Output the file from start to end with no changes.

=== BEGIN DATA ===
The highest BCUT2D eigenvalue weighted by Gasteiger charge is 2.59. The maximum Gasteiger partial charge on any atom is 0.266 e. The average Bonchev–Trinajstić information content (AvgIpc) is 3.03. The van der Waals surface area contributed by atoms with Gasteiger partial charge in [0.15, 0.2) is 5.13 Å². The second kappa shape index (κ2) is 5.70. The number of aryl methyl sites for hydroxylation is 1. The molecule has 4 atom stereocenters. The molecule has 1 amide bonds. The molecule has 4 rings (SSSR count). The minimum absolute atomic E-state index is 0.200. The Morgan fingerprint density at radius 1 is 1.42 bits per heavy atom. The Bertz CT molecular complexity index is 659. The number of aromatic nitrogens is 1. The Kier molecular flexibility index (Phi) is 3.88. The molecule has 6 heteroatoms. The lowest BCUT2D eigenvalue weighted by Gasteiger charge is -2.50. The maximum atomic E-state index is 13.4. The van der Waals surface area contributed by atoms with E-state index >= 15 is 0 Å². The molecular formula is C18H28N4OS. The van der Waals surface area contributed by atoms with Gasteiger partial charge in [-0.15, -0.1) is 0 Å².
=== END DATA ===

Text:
The highest BCUT2D eigenvalue weighted by Gasteiger charge is 2.59. The maximum Gasteiger partial charge on any atom is 0.266 e. The average Bonchev–Trinajstić information content (AvgIpc) is 3.03. The van der Waals surface area contributed by atoms with Gasteiger partial charge in [0.15, 0.2) is 5.13 Å². The second kappa shape index (κ2) is 5.70. The number of aryl methyl sites for hydroxylation is 1. The molecule has 4 atom stereocenters. The molecule has 1 amide bonds. The molecule has 4 rings (SSSR count). The minimum absolute atomic E-state index is 0.200. The Morgan fingerprint density at radius 1 is 1.42 bits per heavy atom. The Bertz CT molecular complexity index is 659. The number of aromatic nitrogens is 1. The Kier molecular flexibility index (Phi) is 3.88. The molecule has 6 heteroatoms. The lowest BCUT2D eigenvalue weighted by Gasteiger charge is -2.50. The maximum atomic E-state index is 13.4. The van der Waals surface area contributed by atoms with E-state index >= 15 is 0 Å². The molecular formula is C18H28N4OS. The van der Waals surface area contributed by atoms with Gasteiger partial charge in [-0.15, -0.1) is 0 Å².